Support for independence is limited in Hong Kong. But after protesters occupied major roads in 2014 in an unsuccessful push for democracy known as the Umbrella Movement, a few activists like Mr. Wong began to call for the city to separate from China.
Mr. Wong led Hong Kong Indigenous, a group that sought to protect the city’s local identity and traditions in the face of growing influence from mainland China. Mr. Li was a member.
In 2015, Mr. Wong organized protests against Chinese tourists who crowded local districts in search of baby formula and household goods to bring back to the mainland. The campaign prompted the mainland government to limit residents of the border city of Shenzhen to one Hong Kong visit per week.
“His tactic was quite successful,” Leung Kwok-hung, a former opposition lawmaker, said of Mr. Wong. “He tried to make people visually witness the confrontation.”
The 2016 unrest began in the district of Mong Kok as people were visiting food stalls for Lunar New Year, a holiday tradition. When health officers arrived, apparently to shut down unlicensed vendors, Mr. Wong and members of Indigenous led a crowd to confront them. It exploded into an all-night brawl, with protesters setting fires and throwing bottles and bricks.
More than 100 people were injured and dozens were arrested, including Mr. Wong and Mr. Li. Among those sentenced to prison was Edward Leung, a spokesman for Indigenous, who is serving a six-year term. Lawyers and rights groups said his lengthy sentence was intended to intimidate activists and squelch political protest.
“One of us needs to be out, to continue the work of independence,” Mr. Wong said in an interview in 2017 before he left Hong Kong, referring to Mr. Leung. “I don’t see any good in going to jail.”
Mr. Wong did not publicly reveal his whereabouts after he fled Hong Kong, fearing that the government would pursue him. But last month, he decided to open up about obtaining protection from Germany.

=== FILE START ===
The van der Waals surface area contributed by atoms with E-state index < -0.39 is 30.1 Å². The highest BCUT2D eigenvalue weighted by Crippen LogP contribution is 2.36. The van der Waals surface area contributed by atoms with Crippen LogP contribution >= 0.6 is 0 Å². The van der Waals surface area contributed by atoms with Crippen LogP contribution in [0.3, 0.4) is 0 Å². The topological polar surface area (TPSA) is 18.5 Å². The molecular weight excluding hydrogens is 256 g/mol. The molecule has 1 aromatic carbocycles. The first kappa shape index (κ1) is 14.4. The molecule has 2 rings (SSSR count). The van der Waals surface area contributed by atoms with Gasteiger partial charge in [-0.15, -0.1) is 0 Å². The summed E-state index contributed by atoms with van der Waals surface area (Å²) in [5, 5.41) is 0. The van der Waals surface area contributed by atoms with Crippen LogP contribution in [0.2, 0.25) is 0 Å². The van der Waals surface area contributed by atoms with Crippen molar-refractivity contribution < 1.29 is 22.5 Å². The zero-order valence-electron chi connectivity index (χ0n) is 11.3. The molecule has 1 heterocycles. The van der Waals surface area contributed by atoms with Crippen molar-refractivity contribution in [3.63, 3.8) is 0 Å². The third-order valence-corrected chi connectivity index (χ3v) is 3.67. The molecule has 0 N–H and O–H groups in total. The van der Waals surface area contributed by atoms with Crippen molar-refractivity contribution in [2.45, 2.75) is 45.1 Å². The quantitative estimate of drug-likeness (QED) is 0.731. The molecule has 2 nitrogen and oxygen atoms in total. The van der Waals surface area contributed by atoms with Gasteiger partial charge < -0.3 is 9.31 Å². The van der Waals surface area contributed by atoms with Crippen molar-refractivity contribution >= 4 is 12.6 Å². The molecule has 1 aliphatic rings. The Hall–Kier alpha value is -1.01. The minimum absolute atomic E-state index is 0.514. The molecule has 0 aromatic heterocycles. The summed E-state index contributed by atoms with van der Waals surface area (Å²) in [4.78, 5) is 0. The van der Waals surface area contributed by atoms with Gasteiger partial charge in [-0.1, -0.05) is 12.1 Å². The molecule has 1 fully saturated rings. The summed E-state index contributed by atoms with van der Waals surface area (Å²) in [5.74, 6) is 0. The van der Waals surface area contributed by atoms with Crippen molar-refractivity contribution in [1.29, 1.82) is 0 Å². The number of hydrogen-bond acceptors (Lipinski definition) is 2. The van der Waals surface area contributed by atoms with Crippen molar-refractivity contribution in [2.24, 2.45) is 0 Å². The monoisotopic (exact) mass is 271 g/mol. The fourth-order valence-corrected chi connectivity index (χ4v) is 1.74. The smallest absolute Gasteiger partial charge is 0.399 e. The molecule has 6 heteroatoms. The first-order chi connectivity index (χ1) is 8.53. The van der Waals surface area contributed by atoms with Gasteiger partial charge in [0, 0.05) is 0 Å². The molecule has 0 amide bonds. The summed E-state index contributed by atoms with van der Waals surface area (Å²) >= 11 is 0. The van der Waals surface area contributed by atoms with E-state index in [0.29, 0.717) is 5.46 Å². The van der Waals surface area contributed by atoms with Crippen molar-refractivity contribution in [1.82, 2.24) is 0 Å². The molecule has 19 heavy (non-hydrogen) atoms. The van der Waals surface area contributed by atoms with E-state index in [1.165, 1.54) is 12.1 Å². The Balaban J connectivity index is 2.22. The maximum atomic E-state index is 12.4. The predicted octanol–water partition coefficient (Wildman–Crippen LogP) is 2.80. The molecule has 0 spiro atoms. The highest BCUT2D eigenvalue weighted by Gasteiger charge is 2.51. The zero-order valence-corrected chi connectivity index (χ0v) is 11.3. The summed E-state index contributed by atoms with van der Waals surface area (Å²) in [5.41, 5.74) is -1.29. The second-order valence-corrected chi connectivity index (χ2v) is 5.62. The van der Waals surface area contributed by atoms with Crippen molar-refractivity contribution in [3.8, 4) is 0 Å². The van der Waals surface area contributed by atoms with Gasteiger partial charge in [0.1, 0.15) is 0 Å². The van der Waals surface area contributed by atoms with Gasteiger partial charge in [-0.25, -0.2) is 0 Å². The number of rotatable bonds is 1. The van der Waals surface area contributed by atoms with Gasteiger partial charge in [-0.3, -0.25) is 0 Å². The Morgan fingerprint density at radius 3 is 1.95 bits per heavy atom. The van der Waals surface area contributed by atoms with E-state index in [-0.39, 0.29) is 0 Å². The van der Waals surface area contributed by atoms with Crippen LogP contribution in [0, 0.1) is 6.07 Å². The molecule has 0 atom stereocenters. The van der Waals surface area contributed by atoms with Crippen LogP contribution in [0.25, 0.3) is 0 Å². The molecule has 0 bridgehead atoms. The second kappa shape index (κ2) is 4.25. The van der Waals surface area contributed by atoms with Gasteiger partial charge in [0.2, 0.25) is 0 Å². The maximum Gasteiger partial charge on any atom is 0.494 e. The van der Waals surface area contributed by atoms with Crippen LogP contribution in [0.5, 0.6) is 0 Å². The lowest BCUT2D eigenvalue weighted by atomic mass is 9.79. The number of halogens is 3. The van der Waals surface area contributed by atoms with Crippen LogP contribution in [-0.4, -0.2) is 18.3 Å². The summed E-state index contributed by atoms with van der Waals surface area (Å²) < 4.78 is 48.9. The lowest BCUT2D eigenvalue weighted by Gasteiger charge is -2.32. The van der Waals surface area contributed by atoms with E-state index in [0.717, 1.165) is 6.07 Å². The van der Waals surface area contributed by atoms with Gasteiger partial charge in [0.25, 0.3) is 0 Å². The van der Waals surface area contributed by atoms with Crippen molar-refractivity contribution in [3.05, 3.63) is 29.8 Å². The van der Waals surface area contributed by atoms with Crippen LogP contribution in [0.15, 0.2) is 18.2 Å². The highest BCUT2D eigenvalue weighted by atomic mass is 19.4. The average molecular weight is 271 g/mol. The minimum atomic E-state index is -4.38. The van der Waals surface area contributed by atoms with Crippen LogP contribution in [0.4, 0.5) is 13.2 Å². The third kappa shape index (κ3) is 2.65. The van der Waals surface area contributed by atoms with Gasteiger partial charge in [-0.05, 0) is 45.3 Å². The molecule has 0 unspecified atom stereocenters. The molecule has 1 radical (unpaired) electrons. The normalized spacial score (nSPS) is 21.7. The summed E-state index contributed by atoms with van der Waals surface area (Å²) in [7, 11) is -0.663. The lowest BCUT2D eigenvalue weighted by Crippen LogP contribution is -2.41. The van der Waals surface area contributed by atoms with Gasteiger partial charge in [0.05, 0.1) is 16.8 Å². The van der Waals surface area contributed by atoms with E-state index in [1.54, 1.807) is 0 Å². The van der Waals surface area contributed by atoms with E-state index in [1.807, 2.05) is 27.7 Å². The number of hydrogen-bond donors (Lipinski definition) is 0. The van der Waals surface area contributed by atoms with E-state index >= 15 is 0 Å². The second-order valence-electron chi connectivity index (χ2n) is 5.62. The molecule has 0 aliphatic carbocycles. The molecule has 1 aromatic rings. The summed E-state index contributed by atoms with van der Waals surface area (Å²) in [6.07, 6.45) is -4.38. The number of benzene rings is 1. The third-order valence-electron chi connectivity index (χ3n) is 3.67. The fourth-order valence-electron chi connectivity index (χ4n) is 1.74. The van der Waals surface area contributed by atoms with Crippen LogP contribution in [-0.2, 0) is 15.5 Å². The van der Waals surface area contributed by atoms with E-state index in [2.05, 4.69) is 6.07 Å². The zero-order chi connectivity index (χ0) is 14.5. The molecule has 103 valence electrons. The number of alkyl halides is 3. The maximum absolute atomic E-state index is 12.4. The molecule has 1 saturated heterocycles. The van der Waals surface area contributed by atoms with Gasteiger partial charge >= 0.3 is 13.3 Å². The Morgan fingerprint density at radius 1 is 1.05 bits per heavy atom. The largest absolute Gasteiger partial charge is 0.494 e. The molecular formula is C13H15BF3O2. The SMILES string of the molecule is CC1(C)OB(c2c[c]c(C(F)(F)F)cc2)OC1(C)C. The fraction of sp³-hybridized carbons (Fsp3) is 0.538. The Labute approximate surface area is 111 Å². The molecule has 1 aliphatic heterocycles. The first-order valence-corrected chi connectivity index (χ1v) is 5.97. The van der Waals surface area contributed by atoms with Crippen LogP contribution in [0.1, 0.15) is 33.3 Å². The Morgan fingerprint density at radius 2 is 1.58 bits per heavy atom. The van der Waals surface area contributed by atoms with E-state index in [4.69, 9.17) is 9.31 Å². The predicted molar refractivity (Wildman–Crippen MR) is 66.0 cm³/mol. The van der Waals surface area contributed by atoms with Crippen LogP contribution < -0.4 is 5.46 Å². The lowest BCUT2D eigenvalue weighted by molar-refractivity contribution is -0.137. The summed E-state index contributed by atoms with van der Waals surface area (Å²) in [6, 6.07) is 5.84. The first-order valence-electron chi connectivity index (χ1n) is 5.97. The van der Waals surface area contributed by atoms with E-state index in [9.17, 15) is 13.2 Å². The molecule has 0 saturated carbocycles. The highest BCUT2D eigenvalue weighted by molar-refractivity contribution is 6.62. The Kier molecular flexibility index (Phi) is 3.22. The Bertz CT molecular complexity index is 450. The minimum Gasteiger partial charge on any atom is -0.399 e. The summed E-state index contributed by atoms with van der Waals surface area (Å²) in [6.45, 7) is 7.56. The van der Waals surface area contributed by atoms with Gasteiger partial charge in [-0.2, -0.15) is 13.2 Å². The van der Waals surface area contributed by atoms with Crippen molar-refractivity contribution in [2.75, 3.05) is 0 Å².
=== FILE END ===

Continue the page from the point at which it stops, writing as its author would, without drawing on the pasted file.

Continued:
“I just feel like I couldn’t hide anymore,” he wrote in a text message. “I would eventually be recognized.”
Mr. Wong and Mr. Li have declined further comment. Mr. Wong said he would speak in greater detail at a later date.
Germany’s decision reflects poorly on Hong Kong, said Willy Lam, an adjunct professor in China studies at the Chinese University of Hong Kong.
“It shows that the breathing space for political activism is getting squeezed,” he said.
In fall 2017, while Mr. Wong and Mr. Li were free on bail, a court granted them permission to travel to Germany. Though they had been ordered to surrender their passports after the trip, they held onto them. On Nov. 4, they left Hong Kong again, flying first to Taiwan, then Berlin. This time, they did not return.
After requesting asylum, they bunked in an old British army barracks, then a housing block in central Germany, where they roomed with people from the Middle East and Africa. The two Cantonese speakers spent their time studying German.
In May 2018, the government notified Mr. Wong and Mr. Li that their applications had been approved.
Germany offers refugee protection if applicants can show persecution because of nationality, religion, political opinion or for belonging to a certain social group. The designation enables them to live, work and attend school in Germany for three years.
Mr. Wong said he believed he was allowed to retain his passport because the Hong Kong government wanted him to leave and become irrelevant.
“The strategy of success in China is for all activists to leave,” he said before he left Hong Kong for good. “To China, they become useless. They cannot threaten the central authority.”